Nonprofit provides inspiration for children’s hospital patients
When NHL Hall of Famer Pat LaFontaine founded Companions in Courage (CiC) following his 1997 retirement, it was with the goal of creating a foundation to raise funds to build interactive playrooms for children in hospitals throughout North America that would replace the isolation of a hospital with a connection to family, friends and celebrities during each hospital stay.
Longtime LaFontaine friend Mark Leff, who serves as lead on the nonprofit organization’s Technology Advisory Board, was recently honored with a citation by the Town of Oyster Bay for his 18 years of service and counting to the foundation and his role in helping forge partnerships between Google, Cisco and Connoisseur Media of Long Island in helping keep this initiative going. Leff’s involvement came out of a meal his and LaFontaine’s family were having out in Montauk back in 2004.
“We’re sitting down and having a really nice lunch with the families and the topic of Companions in Courage came up in conversation,” Leff recalled. “I understood the generalities of what he was doing. When he started getting into the specifics, it really fascinated me. It was all about building these playrooms in children’s hospitals that allowed the kids to escape the reality of being in a hospital in these incredible playrooms called Lion’s Dens, the way they were being designed and the technical support being used to do this.”
At the time, Leff was a 20-year Cisco employee whose familiarity with high tech enabled CiC to create an initiative called Santa Connection, where patients at children’s hospitals get a personal Santa visit via video conference technology. It’s the kind of event CiC Executive Director Jim Johnson feels is crucial given the kind of duress these children and their families are going through.
“In a good year, most of these kids can’t get out to a shopping mall and visit with Santa Claus,” Johnson said. “We’ve been doing this for a number of years and suddenly, it became the hottest ticket in child life because we were providing a desperately needed service for them and their patients. And we were happy to be able to do that. We have this network of hospitals across North America that we work with. The child life staff provides us with information on each patient and then we proceed to have Santa chats with each of the kids. We’re pretty proud of that.”
This year alone, 90 children in 13 hospitals in the United States and Canada received Santa visits in both English and French. And while the nonprofit has been quite successful with initiatives like this, the pandemic has thrown up both financial and logistical hurdles.
“We had to figure out how to make the pivot in an environment where you’re directly dealing with children’s hospitals and can’t get direct physical access inside as easily for obvious reasons,” Leff said. “There were challenges with IC [intensive care] security concerns, logistics and the kind of regulations you have to work with when it comes to the privacy of patients. We do this in a way where Santa knows the child’s name, what they want for Christmas and who their siblings are.”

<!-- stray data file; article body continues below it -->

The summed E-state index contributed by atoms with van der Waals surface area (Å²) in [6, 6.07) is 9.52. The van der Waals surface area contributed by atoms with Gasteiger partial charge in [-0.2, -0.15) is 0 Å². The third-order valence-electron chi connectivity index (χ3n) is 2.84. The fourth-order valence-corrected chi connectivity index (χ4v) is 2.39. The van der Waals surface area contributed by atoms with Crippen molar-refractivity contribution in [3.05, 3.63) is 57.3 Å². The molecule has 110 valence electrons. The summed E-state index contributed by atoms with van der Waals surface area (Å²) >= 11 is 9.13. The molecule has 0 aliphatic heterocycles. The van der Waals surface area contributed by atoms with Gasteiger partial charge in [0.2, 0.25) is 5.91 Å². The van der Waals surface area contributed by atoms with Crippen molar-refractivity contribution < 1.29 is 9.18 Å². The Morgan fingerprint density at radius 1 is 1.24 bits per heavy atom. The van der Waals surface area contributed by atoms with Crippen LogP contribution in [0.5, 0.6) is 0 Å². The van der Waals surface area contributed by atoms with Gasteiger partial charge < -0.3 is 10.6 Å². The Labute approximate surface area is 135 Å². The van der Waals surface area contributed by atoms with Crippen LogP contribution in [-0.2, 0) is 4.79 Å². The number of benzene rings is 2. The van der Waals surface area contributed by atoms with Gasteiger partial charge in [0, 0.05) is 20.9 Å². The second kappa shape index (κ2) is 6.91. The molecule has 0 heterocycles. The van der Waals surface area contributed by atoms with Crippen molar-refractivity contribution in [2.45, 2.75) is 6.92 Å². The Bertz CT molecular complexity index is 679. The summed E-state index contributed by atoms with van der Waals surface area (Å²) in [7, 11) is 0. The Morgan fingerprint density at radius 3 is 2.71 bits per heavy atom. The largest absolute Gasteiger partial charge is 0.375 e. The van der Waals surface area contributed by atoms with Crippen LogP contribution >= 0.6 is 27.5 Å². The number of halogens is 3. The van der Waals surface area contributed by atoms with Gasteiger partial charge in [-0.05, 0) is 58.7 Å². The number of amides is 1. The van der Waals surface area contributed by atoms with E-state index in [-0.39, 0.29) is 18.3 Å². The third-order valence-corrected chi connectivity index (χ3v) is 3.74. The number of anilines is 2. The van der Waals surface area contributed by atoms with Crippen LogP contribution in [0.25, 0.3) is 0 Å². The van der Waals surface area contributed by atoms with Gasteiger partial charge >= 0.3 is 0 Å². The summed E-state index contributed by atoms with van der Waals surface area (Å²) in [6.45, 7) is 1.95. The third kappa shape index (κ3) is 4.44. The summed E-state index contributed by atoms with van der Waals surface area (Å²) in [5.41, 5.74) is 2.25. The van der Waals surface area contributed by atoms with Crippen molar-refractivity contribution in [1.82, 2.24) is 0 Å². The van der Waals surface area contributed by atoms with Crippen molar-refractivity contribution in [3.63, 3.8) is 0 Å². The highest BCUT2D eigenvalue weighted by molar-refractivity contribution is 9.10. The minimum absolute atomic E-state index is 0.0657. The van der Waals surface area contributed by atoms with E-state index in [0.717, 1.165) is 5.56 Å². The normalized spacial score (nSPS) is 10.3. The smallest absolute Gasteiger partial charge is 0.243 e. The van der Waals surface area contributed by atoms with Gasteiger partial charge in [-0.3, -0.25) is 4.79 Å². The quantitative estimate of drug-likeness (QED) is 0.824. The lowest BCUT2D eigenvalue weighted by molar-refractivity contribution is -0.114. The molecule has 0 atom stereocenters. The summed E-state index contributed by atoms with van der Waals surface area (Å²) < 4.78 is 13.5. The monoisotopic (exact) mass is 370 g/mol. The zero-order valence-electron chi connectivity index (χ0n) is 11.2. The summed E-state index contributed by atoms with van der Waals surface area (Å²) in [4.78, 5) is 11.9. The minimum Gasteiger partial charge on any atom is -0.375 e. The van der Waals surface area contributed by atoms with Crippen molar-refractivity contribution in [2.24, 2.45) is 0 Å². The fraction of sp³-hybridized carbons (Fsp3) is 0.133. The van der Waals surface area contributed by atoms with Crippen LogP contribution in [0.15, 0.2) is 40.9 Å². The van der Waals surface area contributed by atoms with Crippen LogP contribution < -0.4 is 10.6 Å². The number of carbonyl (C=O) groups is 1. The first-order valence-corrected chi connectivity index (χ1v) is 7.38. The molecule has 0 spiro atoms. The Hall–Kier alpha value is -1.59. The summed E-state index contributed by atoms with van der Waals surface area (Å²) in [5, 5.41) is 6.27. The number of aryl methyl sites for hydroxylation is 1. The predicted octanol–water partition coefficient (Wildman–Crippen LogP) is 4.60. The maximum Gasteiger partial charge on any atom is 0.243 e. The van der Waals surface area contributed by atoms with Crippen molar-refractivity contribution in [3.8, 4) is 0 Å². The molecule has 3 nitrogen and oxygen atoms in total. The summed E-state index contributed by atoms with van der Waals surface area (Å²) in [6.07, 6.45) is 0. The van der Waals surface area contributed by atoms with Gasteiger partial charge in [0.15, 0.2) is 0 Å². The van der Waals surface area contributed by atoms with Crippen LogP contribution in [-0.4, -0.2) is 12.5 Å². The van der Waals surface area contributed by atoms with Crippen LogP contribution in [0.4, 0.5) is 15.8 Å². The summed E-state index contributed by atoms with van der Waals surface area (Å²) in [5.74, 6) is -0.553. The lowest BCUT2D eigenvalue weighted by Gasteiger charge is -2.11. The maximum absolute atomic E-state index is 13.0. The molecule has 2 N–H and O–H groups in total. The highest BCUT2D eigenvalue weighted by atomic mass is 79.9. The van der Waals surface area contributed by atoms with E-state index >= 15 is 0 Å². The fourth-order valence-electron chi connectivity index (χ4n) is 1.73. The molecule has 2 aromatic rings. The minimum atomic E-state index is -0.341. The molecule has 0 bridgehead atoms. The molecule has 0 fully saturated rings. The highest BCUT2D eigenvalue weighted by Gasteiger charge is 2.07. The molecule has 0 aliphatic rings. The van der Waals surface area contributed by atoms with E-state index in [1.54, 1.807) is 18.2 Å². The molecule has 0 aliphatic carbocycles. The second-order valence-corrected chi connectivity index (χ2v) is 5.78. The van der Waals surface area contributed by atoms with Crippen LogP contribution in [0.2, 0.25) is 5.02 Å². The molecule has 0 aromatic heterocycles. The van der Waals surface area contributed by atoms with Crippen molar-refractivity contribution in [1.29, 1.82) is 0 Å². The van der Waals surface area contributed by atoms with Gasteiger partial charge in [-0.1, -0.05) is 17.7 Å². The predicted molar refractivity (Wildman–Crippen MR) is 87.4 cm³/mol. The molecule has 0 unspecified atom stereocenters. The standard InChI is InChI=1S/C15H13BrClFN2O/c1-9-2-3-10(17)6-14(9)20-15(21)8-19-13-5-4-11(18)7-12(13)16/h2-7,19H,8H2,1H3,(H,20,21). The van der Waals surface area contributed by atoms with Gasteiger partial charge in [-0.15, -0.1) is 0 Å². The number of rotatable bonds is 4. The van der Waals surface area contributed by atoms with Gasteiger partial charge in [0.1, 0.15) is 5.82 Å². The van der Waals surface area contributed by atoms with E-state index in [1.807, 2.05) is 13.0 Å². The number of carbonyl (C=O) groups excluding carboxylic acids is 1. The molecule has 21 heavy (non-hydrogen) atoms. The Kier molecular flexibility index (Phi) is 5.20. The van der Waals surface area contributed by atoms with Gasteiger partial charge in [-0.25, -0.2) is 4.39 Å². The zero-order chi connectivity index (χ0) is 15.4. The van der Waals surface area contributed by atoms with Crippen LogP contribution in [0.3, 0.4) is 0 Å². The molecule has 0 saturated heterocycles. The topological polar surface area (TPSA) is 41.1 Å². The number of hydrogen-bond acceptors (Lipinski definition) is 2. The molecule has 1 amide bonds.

On the monetary side of the ledger, CiC has raised money by hosting the Runner’s Edge Main Street Mile for the past 17 years. Up until recently, Leff was the director for this race that takes place every Labor Day weekend in Farmingdale and usually has around 500 participants. A post-race fundraiser usually held at The Nutty Irishman raises more money as attendees get to partake in food, drink and a raffle. In working with Corey Roberts of Race Awesome and Bob Cook at the Runners Edge, Leff and his team have raised upwards of $200,000, with the annual take falling between $15,000 to $20,000. Once again, COVID-19 threw a monkey wrench into CiC’s plans with the 2020 Main Street Mile a virtual event and last year’s race going live with 270 people taking part and another 30 joining in virtually.
In 2022, CiC has been forging ahead with Chromebooks for COVID and the Mane Event, a pair of initiatives being spearheaded by Johnson.
“One of the pivots we did was going to work with Google and buy Chrome Books for children’s hospitals, because they had such a need,” Johnson said. “There are so many parents that can’t even go in and visit with their children, not to mention siblings and anybody else. The idea of it is to connect the kids to the outside world while they’re stuck in the hospital.”
That kind of emotional support also drives the Mane Event, which is a series of short inspirational videos featuring people who have overcome challenges , designed to motivate pediatric patients to get well. Videos drop every Thursday and include a handout Child Life Specialists can use to guide patients through each story and evoke conversations about how the stories relate to their treatments. Video subjects range from Special Olympian Chris Nikic —the first person with Down Syndrome to complete an Ironman Triathlon to Aimee Mullins, a double-amputee American athlete, actress and public speaker who competed in the 1996 Atlanta Paralympics. It’s the kind of program Jones feels is a crucial emotional lifeline for patients already dealing with a heavy load.
“These 20-minute inspirational/motivational videos encourage kids to heal and get well,” he said. “It inspires them to have a better time of it while they are in the hospital. It’s gotten some nice acclaim from child life people who are the ones that primarily connect with the children. It’s been wonderful, so we’ve been blessed.”
Visit www.cic16.org to learn more about Companions in Courage.